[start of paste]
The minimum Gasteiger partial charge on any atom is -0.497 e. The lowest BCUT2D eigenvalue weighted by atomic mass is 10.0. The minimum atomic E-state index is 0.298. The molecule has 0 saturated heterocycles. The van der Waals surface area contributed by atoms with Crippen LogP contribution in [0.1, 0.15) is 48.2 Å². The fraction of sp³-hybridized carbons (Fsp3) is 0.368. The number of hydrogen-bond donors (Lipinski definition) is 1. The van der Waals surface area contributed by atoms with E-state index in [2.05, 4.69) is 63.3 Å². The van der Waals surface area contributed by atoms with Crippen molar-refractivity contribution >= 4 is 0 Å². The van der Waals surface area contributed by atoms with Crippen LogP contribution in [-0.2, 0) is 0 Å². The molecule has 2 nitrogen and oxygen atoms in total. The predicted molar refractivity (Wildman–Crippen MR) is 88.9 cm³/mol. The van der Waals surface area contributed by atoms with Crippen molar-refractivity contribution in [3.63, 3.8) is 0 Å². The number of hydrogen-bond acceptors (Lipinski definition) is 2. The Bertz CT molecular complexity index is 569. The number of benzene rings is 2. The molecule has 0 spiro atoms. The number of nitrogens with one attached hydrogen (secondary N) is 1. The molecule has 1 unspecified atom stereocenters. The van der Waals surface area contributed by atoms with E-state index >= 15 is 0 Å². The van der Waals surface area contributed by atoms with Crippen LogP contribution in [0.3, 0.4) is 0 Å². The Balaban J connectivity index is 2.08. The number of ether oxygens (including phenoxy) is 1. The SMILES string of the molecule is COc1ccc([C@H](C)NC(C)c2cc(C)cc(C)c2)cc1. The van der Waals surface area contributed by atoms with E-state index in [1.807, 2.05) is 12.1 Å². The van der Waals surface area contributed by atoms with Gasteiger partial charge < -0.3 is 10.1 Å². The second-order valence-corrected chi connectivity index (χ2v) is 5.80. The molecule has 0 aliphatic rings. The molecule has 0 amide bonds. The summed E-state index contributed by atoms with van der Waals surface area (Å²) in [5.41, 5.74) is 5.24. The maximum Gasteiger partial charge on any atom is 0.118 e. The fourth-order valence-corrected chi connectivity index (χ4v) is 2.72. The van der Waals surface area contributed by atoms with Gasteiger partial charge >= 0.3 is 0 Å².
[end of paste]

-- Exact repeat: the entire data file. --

The minimum Gasteiger partial charge on any atom is -0.497 e. The lowest BCUT2D eigenvalue weighted by atomic mass is 10.0. The minimum atomic E-state index is 0.298. The molecule has 0 saturated heterocycles. The van der Waals surface area contributed by atoms with Crippen LogP contribution in [0.1, 0.15) is 48.2 Å². The fraction of sp³-hybridized carbons (Fsp3) is 0.368. The number of hydrogen-bond donors (Lipinski definition) is 1. The van der Waals surface area contributed by atoms with E-state index in [2.05, 4.69) is 63.3 Å². The van der Waals surface area contributed by atoms with Crippen molar-refractivity contribution >= 4 is 0 Å². The van der Waals surface area contributed by atoms with Crippen LogP contribution in [-0.2, 0) is 0 Å². The molecule has 2 nitrogen and oxygen atoms in total. The predicted molar refractivity (Wildman–Crippen MR) is 88.9 cm³/mol. The van der Waals surface area contributed by atoms with Crippen molar-refractivity contribution in [3.63, 3.8) is 0 Å². The number of hydrogen-bond acceptors (Lipinski definition) is 2. The Bertz CT molecular complexity index is 569. The number of benzene rings is 2. The molecule has 0 spiro atoms. The number of nitrogens with one attached hydrogen (secondary N) is 1. The molecule has 1 unspecified atom stereocenters. The van der Waals surface area contributed by atoms with E-state index >= 15 is 0 Å². The van der Waals surface area contributed by atoms with Crippen LogP contribution in [0.3, 0.4) is 0 Å². The Balaban J connectivity index is 2.08. The number of ether oxygens (including phenoxy) is 1. The SMILES string of the molecule is COc1ccc([C@H](C)NC(C)c2cc(C)cc(C)c2)cc1. The van der Waals surface area contributed by atoms with E-state index in [1.807, 2.05) is 12.1 Å². The van der Waals surface area contributed by atoms with Gasteiger partial charge < -0.3 is 10.1 Å². The second-order valence-corrected chi connectivity index (χ2v) is 5.80. The molecule has 0 aliphatic rings. The molecule has 0 amide bonds. The summed E-state index contributed by atoms with van der Waals surface area (Å²) in [5.41, 5.74) is 5.24. The maximum Gasteiger partial charge on any atom is 0.118 e. The fourth-order valence-corrected chi connectivity index (χ4v) is 2.72. The van der Waals surface area contributed by atoms with Gasteiger partial charge >= 0.3 is 0 Å².